In its current set-up, the CCP allocates funds to pay for the fees of the playwrights, directors, actors, designers, royalties, licenses, and other collaborative artists. TP makes its Actors’ Company available to the program, along with its costumes, sets, and props. Writer’s Bloc manages the submissions and sifts through the material for the screening committee.

VLF has grown to become one of the most important events in the Philippine theater calendar. It recently staged its 18th edition, returning to the theater for a 100% live festival after three years of online and hybrid set-ups. The relief is evident in production manager Sandie Molina Javier’s demeanor.

“Originally, akala namin mawawala, o yung biglang titigil (we thought it would disappear or would suddenly be stopped),” confessed Ms. Javier. “Kasi nga reliant ka na face-to-face (Because it is reliant on face-to-face performance). It went online. It was a challenge for everyone.”

VLF grappled with the inadequacies of the technology being utilized for something it was never intended for. Rehearsals via video conferencing did not evoke the same collaborative energy, plus varying signal strengths led to delays that would halt rehearsals. Devices being used ranged from standard monitors to tiny phones. And attempts to make actors appear as if they were facing each other on screen were largely unsuccessful.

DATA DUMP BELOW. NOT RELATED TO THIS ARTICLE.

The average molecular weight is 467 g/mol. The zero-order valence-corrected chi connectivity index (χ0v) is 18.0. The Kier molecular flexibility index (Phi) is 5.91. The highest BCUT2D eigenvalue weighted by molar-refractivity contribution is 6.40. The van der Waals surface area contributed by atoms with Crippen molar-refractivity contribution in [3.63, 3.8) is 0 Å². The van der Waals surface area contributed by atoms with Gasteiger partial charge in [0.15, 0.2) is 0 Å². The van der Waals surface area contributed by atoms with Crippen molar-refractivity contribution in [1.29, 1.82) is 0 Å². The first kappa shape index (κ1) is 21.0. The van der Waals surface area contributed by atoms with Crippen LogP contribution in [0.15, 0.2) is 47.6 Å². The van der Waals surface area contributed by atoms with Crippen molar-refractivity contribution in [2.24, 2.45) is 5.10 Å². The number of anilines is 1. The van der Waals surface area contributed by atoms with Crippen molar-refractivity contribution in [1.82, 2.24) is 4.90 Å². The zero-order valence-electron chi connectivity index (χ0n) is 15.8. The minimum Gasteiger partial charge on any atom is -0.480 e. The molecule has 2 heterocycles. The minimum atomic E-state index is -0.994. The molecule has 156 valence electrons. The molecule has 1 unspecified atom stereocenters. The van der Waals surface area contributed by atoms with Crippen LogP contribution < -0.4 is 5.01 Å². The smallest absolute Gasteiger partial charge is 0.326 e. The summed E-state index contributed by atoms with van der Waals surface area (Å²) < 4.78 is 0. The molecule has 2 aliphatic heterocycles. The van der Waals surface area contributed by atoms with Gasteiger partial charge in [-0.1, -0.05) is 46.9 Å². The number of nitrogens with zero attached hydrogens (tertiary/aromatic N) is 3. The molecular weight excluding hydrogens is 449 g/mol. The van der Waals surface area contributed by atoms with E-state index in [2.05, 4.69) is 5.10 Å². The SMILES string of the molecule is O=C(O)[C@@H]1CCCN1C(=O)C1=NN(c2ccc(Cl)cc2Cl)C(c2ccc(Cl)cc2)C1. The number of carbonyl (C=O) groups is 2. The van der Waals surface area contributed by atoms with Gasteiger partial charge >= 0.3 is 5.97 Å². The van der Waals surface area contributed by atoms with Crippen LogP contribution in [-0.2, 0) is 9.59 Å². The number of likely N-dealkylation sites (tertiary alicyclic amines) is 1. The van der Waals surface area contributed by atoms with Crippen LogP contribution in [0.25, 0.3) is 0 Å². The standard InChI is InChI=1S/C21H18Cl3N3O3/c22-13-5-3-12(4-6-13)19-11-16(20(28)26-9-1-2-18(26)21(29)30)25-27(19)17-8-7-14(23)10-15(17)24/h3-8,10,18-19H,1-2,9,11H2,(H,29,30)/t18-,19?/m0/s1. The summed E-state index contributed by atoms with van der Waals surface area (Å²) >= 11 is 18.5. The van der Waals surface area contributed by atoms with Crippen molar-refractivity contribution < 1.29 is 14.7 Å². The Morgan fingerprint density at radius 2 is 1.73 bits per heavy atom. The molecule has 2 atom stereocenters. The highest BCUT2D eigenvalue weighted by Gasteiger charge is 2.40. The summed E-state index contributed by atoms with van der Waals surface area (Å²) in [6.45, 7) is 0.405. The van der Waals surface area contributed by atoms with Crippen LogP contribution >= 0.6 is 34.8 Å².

Still, a lockdown VLF took place.

In 2022, the decision was made for VLF to return to the live stage. But given the strict health protocols and the infection surges, it was a hybrid version. During the first two weeks, all the performances were held live, recorded, edited, then uploaded for streaming.

Because of the streaming, they discovered a previously untapped market: people who were unable to come to the theater for a variety of reasons. They were living in the provinces or abroad, had disabilities that made it difficult to attend shows physically, or did not have the time to watch on the show date. VLF employed a pay-per-view scheme to monetize the content.

The live staging had its own challenges. Seating capacity was severely limited based on pandemic guidelines. All participants received antigen tests. Groups were segregated into bubbles and closely monitored.

This year, with capacity limitations fully lifted, they chose to exercise an abundance of caution. Testing was still available. Masks and alcohol were provided for both participants and audience members. All these things added up.

Despite the many safety protocols in place, they wondered if the audience would return.

They came.